CORPORATE go-getters are reconsidering their options when it comes to travelling, with many jumping at the trend to take a ‘career break’.
While the impulse to take a ‘gap year’ after graduation has traditionally been considered to be the first travel milestone for young people, it is now closely followed by the alternative to spend significant time away from home once a career has been established.
According to Topdeck Travel, many Australians are choosing to start their career earlier in life by completing a university degree, earning cash and gaining experience.
The humble ‘career break’ sees Aussie professionals aged between 25 and 35 embark on an overseas adventure, usually between six to 12 months, after they have established themselves in the marketplace.
An average career lasts for 40 years, starting after graduation and ending around the age of 70, meaning a six-month travelling break is not even 3% of someone’s working life.
Topdeck’s Global Marketing Director, Mike Doyle, said there were two key groups of career breakers, who had been working for a couple of years in their professions, before realising the need for a long vacation.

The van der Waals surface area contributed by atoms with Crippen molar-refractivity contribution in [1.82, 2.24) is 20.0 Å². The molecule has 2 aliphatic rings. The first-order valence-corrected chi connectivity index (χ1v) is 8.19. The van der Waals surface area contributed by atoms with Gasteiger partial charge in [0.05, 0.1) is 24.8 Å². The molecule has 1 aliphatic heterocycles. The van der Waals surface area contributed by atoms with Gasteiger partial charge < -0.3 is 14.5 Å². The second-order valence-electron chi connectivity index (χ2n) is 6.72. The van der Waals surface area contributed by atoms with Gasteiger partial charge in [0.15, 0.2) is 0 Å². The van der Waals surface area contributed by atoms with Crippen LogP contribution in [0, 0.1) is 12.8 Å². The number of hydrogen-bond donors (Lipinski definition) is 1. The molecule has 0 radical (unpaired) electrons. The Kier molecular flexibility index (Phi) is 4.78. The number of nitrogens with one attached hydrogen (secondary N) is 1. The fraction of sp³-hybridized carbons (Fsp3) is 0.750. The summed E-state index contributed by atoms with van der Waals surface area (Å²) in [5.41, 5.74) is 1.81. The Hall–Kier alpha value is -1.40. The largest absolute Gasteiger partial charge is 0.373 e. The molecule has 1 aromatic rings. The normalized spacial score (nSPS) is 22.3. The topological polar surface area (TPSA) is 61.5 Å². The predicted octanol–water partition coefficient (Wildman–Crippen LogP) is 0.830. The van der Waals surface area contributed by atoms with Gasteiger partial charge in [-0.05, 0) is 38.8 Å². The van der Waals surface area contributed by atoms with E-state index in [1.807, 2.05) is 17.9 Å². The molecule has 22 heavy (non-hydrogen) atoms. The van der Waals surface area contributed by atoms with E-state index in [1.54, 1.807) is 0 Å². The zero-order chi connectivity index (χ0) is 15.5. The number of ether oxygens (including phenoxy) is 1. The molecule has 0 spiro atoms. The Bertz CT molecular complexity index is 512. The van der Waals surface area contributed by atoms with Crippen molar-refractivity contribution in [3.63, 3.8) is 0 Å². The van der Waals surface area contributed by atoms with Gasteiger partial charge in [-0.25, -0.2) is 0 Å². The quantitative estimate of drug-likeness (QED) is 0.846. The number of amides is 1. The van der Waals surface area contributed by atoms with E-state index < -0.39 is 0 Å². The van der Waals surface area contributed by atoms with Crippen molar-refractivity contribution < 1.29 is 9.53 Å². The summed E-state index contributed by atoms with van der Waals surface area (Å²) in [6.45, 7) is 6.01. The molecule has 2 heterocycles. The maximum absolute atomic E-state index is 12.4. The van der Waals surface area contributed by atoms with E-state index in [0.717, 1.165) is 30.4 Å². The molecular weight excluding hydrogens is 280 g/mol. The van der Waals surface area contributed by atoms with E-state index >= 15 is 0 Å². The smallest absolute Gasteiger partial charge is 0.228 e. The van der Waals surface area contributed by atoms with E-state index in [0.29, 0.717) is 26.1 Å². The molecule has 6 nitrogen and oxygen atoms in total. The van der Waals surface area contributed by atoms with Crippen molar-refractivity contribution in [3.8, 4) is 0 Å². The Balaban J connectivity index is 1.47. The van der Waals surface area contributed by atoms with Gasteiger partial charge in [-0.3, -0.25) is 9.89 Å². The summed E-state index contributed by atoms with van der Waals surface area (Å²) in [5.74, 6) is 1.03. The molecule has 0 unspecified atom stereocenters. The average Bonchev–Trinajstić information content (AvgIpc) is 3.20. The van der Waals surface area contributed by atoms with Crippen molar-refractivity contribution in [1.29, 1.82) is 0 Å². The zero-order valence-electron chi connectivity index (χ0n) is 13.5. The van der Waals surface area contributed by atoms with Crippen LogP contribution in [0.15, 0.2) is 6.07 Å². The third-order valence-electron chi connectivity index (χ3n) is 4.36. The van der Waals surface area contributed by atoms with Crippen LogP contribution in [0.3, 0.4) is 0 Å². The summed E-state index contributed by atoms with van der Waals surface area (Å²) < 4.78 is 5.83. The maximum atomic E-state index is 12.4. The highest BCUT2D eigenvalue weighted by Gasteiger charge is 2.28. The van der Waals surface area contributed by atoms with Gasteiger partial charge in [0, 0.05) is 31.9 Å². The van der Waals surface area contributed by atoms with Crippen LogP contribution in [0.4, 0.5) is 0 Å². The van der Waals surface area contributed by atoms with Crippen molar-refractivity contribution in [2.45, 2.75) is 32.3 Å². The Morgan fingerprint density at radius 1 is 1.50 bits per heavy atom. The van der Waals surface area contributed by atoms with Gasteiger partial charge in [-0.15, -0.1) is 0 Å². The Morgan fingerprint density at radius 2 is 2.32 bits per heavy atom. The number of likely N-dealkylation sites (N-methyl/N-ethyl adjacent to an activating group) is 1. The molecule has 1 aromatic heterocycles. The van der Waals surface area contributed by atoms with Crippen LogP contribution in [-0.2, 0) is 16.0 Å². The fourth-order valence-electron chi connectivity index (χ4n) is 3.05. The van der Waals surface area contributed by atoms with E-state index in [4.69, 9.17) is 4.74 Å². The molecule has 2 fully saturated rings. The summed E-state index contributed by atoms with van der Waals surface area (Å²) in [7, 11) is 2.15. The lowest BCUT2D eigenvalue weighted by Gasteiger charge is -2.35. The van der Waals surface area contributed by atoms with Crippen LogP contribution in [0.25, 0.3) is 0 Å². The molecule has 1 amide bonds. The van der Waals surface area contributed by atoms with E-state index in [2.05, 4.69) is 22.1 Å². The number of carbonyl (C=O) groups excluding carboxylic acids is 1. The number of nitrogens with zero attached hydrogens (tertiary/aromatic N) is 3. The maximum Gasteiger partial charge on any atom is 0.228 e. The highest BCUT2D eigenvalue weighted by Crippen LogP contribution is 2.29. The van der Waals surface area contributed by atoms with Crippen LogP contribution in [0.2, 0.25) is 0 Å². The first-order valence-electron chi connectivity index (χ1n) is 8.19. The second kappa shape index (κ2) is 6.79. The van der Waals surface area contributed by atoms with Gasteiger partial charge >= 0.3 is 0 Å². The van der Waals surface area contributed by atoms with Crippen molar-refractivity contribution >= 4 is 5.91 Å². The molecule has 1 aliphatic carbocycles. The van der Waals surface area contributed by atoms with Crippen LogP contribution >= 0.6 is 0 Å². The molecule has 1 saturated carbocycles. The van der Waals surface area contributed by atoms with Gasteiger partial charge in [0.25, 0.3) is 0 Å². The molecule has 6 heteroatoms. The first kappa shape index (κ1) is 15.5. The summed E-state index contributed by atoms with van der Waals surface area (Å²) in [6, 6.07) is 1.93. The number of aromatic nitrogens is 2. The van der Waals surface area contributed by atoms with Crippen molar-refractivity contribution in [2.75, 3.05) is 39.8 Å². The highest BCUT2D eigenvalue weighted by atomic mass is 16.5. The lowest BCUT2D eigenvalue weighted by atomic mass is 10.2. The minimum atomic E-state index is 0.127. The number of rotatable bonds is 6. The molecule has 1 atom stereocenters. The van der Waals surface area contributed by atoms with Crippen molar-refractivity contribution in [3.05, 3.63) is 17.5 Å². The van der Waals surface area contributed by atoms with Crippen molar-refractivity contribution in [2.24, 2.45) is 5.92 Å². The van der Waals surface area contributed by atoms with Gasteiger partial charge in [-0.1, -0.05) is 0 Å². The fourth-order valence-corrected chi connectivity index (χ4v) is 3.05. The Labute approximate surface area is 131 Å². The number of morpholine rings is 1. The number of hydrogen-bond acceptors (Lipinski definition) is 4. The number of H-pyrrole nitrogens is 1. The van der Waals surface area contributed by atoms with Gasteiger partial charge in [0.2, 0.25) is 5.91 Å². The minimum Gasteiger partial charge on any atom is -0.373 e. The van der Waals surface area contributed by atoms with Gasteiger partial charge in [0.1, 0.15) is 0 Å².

“20% of our bookings are made by young professionals, who have jumped straight into a job or trade straight from school or university, and now believe they have earned time off for a career break,” Mike said.
“This first group has a clearer understanding of the type of experiences and fulfillment they seek from their travels, so that they can return feeling recharged and inspired,” he said.
“The second group often initially chooses a career, such as teaching, which caters towards their travelling dreams and allows them to take long periods of extended leave.
“Generally speaking, both groups felt an obligation and necessity to establish themselves in the marketplace, plus they couldn’t afford to travel in their younger years,” Mike said.
For Topdeck, the trend among career breakers is to join a guided trip at the beginning or the end of their extended travels, so they can meet new people and learn the history of a country.
“It seems that people are doing a ‘tour-de-force’ at the start of their career break to survey countries they might consider living in later in life,” Mike said.
“Those falling into a career break category have an average trip length of around 24 days and often choose to start their trip towards the shoulder season, so they can travel further for less.”
Make the most of your travelling career break with the experts at Topdeck Travel.
For more information, check out www.topdeck.travel.
ENDS. Media enquires to Deana Tynan on 0403 040 461 or email firstname.lastname@example.org.